[LLVMdev] Inline hints for *compiler clients*
sabre at nondot.org
Wed Mar 15 08:04:04 PST 2006
On Wed, 15 Mar 2006, Vikram S. Adve wrote:
> [I've changed the subject to make this a new thread.]
> While all of this makes sense to me, note that Markus and John were asking
> about different situations. Markus was asking about user-written source
> code. John was asking about a compiler pass or tool written by a compiler
> developer, not a user.
> These arguments apply to users but not compiler developers. What do you
> think about the latter?
Why can't the compiler pass just call InlineFunction(CallSite) on the
callsite it wants inlined? The only way that can fail is if LLVM cannot
ever inline the call (e.g. it uses varargs).
> On Mar 7, 2006, at 12:35 PM, Chris Lattner wrote:
>> On Tue, 7 Mar 2006, Vikram S. Adve wrote:
>>> Changing the heuristics directly would have to be a custom change (i.e.,
>>> couldn't be checked in). Is there a way for a client pass or tool to
>>> influence the heuristics? If not, does it make sense to add such a
>> To be clear, I'll restate my position here, then follow up with more
>> specifics of such a mechanism to Markus' email.
>> My basic position is that I think it's a bad thing to let the user have
>> fine grained control over optimizations at the source level. Being able to
>> say "always force this to be inlined" will make less or more sense as the
>> compiler evolves. In particular, as the compiler gets better at improving
>> code, the decision about what to inline will change, and code that uses
>> thes attributes won't (the authors of the code are unlikely to revisit the
>> attributes after they are written).
>> As one particularly pointed example, the code that uses attributes like
>> 'always inline' are typically written and tuned for GCC, often for old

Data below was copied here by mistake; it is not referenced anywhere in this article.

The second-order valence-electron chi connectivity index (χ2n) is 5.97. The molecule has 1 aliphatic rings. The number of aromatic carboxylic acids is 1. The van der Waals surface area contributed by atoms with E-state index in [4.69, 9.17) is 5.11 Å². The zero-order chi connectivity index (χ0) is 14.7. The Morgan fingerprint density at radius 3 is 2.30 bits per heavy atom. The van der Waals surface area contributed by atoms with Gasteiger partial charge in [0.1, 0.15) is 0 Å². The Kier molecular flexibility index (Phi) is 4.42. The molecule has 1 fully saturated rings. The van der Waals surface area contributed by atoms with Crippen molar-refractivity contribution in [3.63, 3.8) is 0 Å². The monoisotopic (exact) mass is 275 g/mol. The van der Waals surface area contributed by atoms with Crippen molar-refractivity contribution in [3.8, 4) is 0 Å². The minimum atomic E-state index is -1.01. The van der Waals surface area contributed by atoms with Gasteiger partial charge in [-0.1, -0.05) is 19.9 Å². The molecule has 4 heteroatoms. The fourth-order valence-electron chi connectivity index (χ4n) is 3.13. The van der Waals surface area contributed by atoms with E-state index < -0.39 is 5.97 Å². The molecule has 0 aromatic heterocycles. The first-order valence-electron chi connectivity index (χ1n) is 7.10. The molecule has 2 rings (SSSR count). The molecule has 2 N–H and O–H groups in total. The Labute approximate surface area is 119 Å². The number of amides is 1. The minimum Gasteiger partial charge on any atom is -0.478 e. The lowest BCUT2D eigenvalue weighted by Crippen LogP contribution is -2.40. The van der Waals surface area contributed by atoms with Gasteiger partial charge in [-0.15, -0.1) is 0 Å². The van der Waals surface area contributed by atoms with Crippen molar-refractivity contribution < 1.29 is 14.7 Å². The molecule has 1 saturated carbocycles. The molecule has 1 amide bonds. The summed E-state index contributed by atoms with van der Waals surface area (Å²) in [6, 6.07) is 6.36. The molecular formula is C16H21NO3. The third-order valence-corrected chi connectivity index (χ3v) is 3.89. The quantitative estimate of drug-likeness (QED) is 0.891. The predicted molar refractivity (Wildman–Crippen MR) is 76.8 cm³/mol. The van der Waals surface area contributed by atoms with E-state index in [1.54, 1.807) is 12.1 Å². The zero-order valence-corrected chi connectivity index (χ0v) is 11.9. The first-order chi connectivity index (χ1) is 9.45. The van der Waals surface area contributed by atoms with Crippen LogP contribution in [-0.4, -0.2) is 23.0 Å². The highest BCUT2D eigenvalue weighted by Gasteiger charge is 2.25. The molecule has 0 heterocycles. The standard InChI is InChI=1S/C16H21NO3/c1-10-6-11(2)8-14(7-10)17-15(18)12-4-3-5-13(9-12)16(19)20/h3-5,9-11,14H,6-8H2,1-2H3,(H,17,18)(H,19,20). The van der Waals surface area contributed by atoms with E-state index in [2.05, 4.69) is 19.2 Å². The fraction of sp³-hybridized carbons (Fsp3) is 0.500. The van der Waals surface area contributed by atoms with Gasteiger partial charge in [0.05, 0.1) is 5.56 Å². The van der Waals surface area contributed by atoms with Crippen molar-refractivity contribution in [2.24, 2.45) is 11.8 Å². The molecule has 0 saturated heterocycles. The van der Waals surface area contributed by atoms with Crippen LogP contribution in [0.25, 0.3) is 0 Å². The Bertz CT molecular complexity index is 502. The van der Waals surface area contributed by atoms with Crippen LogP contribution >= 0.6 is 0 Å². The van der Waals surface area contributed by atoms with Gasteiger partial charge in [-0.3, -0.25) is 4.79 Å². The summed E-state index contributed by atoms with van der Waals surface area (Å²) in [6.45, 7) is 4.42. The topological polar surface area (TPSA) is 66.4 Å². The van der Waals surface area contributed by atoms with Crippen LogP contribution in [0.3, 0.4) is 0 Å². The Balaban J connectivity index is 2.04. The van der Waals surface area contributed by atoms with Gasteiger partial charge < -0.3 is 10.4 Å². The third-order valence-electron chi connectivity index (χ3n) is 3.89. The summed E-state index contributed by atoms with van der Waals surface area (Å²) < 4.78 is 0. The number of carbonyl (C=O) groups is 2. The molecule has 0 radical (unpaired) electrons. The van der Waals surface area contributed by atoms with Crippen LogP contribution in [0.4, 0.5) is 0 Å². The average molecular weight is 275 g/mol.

>> versions of it. GCC and LLVM (obviously) have very very very different
>> optimization capabilities (e.g. LLVM can do interprocedural inlining, dead
>> argument elimination, interprocedural constant prop, etc), and forcing
>> something to be inlined for GCC has a very different impact than does
>> forcing LLVM to inline it.
>> The meta problem with this is that the code will still *work*, it will just
>> perform more poorly than it should. As such, people are very unlikely to
>> revisit these attributes after they are initially written.
>> The above is a description of why I think that "always inline" is a bad
>> idea to support. However, I *do* [now] support the notion of "never
>> inline". In contrast with "always inline", never inline sometimes isn't a
>> performance hint: it can be a correctness hint and is far more invariant
>> across compiler versions than always inline is. While it can obviously be
>> abused, I think the chances for its abuse are reduced.
>> I will respond to Markus' mail with a concrete proposal for how this could
>> be implemented.
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